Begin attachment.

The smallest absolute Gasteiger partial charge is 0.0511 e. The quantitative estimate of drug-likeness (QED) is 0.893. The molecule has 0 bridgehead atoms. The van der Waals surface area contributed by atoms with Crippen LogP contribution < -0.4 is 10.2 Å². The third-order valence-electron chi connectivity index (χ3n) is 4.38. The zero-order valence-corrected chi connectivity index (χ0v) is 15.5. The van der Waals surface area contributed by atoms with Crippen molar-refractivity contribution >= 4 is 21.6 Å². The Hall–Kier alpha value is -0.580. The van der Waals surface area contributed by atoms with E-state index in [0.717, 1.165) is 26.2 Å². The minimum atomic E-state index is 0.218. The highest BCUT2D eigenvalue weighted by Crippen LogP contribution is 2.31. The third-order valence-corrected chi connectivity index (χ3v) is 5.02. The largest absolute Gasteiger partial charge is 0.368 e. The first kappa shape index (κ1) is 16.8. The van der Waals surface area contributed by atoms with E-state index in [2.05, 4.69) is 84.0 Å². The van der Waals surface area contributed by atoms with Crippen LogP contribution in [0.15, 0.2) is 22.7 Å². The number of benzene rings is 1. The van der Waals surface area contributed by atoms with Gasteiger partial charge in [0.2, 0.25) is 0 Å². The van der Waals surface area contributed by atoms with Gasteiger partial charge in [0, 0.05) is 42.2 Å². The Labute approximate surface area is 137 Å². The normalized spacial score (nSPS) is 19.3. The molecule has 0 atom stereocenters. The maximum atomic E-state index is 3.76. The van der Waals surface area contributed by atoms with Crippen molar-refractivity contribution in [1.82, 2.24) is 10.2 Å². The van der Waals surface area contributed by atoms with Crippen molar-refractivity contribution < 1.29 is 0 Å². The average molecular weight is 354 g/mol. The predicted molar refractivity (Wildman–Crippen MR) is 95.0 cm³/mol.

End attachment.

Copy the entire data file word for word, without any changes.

The smallest absolute Gasteiger partial charge is 0.0511 e. The quantitative estimate of drug-likeness (QED) is 0.893. The molecule has 0 bridgehead atoms. The van der Waals surface area contributed by atoms with Crippen LogP contribution < -0.4 is 10.2 Å². The third-order valence-electron chi connectivity index (χ3n) is 4.38. The zero-order valence-corrected chi connectivity index (χ0v) is 15.5. The van der Waals surface area contributed by atoms with Crippen molar-refractivity contribution >= 4 is 21.6 Å². The Hall–Kier alpha value is -0.580. The van der Waals surface area contributed by atoms with E-state index in [0.717, 1.165) is 26.2 Å². The minimum atomic E-state index is 0.218. The highest BCUT2D eigenvalue weighted by Crippen LogP contribution is 2.31. The third-order valence-corrected chi connectivity index (χ3v) is 5.02. The largest absolute Gasteiger partial charge is 0.368 e. The first kappa shape index (κ1) is 16.8. The van der Waals surface area contributed by atoms with E-state index in [2.05, 4.69) is 84.0 Å². The van der Waals surface area contributed by atoms with Crippen LogP contribution in [0.15, 0.2) is 22.7 Å². The number of benzene rings is 1. The van der Waals surface area contributed by atoms with Gasteiger partial charge in [0.2, 0.25) is 0 Å². The van der Waals surface area contributed by atoms with Gasteiger partial charge in [0, 0.05) is 42.2 Å². The Labute approximate surface area is 137 Å². The normalized spacial score (nSPS) is 19.3. The molecule has 0 atom stereocenters. The maximum atomic E-state index is 3.76. The van der Waals surface area contributed by atoms with Crippen molar-refractivity contribution in [1.82, 2.24) is 10.2 Å². The van der Waals surface area contributed by atoms with Crippen molar-refractivity contribution < 1.29 is 0 Å². The average molecular weight is 354 g/mol. The predicted molar refractivity (Wildman–Crippen MR) is 95.0 cm³/mol.